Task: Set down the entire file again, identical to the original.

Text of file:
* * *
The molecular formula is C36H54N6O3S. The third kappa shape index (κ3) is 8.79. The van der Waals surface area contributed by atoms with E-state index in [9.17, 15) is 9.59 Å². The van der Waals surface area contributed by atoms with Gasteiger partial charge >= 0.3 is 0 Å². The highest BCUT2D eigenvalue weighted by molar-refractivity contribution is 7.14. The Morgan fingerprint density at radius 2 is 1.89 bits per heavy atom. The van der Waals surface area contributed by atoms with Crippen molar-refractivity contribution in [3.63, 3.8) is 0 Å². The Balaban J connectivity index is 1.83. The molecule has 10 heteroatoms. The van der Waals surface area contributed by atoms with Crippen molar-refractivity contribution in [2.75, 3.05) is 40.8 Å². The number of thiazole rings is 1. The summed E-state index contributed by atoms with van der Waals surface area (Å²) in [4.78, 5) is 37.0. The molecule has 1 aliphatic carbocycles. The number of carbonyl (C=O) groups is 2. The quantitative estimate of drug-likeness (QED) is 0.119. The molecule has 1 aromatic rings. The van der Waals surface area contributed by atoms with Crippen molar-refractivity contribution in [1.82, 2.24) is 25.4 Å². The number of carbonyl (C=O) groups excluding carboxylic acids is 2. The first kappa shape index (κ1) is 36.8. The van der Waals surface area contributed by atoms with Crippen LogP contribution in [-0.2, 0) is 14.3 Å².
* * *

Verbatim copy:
The molecular formula is C36H54N6O3S. The third kappa shape index (κ3) is 8.79. The van der Waals surface area contributed by atoms with E-state index in [9.17, 15) is 9.59 Å². The van der Waals surface area contributed by atoms with Gasteiger partial charge >= 0.3 is 0 Å². The highest BCUT2D eigenvalue weighted by molar-refractivity contribution is 7.14. The Morgan fingerprint density at radius 2 is 1.89 bits per heavy atom. The van der Waals surface area contributed by atoms with Crippen molar-refractivity contribution in [3.63, 3.8) is 0 Å². The Balaban J connectivity index is 1.83. The molecule has 10 heteroatoms. The van der Waals surface area contributed by atoms with Crippen molar-refractivity contribution in [2.75, 3.05) is 40.8 Å². The number of thiazole rings is 1. The summed E-state index contributed by atoms with van der Waals surface area (Å²) in [4.78, 5) is 37.0. The molecule has 1 aliphatic carbocycles. The number of carbonyl (C=O) groups is 2. The quantitative estimate of drug-likeness (QED) is 0.119. The molecule has 1 aromatic rings. The van der Waals surface area contributed by atoms with Crippen molar-refractivity contribution in [1.82, 2.24) is 25.4 Å². The number of carbonyl (C=O) groups excluding carboxylic acids is 2. The first kappa shape index (κ1) is 36.8. The van der Waals surface area contributed by atoms with Crippen LogP contribution in [-0.2, 0) is 14.3 Å².